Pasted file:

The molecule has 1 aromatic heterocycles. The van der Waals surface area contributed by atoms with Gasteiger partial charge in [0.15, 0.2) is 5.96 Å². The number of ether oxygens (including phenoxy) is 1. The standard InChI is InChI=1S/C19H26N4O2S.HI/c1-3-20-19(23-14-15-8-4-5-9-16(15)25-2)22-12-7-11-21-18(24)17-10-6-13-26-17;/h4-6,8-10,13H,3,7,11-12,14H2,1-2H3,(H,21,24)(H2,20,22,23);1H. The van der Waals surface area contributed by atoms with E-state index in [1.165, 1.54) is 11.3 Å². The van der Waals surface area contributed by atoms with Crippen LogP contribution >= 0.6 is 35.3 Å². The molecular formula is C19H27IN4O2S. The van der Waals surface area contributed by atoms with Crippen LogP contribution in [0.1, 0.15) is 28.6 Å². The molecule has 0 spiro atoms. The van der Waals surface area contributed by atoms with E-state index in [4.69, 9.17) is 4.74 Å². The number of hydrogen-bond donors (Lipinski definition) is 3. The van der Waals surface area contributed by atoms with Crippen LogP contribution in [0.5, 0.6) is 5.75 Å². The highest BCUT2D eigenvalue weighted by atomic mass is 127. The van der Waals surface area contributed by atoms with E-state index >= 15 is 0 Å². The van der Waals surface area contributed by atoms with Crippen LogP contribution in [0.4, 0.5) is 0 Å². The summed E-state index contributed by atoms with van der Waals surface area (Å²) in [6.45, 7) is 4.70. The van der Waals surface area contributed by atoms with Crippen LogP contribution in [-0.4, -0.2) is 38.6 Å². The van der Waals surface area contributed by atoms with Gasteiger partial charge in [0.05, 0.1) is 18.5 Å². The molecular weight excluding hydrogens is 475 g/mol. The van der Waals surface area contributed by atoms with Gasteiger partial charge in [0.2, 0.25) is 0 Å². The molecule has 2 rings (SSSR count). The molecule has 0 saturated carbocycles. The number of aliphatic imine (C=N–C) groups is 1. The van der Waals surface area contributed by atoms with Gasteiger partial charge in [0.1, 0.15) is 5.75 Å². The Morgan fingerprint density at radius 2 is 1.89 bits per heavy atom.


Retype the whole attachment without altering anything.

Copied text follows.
The molecule has 1 aromatic heterocycles. The van der Waals surface area contributed by atoms with Gasteiger partial charge in [0.15, 0.2) is 5.96 Å². The number of ether oxygens (including phenoxy) is 1. The standard InChI is InChI=1S/C19H26N4O2S.HI/c1-3-20-19(23-14-15-8-4-5-9-16(15)25-2)22-12-7-11-21-18(24)17-10-6-13-26-17;/h4-6,8-10,13H,3,7,11-12,14H2,1-2H3,(H,21,24)(H2,20,22,23);1H. The van der Waals surface area contributed by atoms with E-state index in [1.165, 1.54) is 11.3 Å². The van der Waals surface area contributed by atoms with Crippen LogP contribution >= 0.6 is 35.3 Å². The molecular formula is C19H27IN4O2S. The van der Waals surface area contributed by atoms with Crippen LogP contribution in [0.1, 0.15) is 28.6 Å². The molecule has 0 spiro atoms. The van der Waals surface area contributed by atoms with E-state index in [4.69, 9.17) is 4.74 Å². The number of hydrogen-bond donors (Lipinski definition) is 3. The van der Waals surface area contributed by atoms with Crippen LogP contribution in [0.5, 0.6) is 5.75 Å². The highest BCUT2D eigenvalue weighted by atomic mass is 127. The van der Waals surface area contributed by atoms with E-state index >= 15 is 0 Å². The van der Waals surface area contributed by atoms with Crippen LogP contribution in [0.4, 0.5) is 0 Å². The summed E-state index contributed by atoms with van der Waals surface area (Å²) in [6.45, 7) is 4.70. The van der Waals surface area contributed by atoms with Crippen LogP contribution in [-0.4, -0.2) is 38.6 Å². The van der Waals surface area contributed by atoms with Gasteiger partial charge in [0.05, 0.1) is 18.5 Å². The molecular weight excluding hydrogens is 475 g/mol. The van der Waals surface area contributed by atoms with Gasteiger partial charge in [0.2, 0.25) is 0 Å². The molecule has 2 rings (SSSR count). The molecule has 0 saturated carbocycles. The number of aliphatic imine (C=N–C) groups is 1. The van der Waals surface area contributed by atoms with Gasteiger partial charge in [0.1, 0.15) is 5.75 Å². The Morgan fingerprint density at radius 2 is 1.89 bits per heavy atom.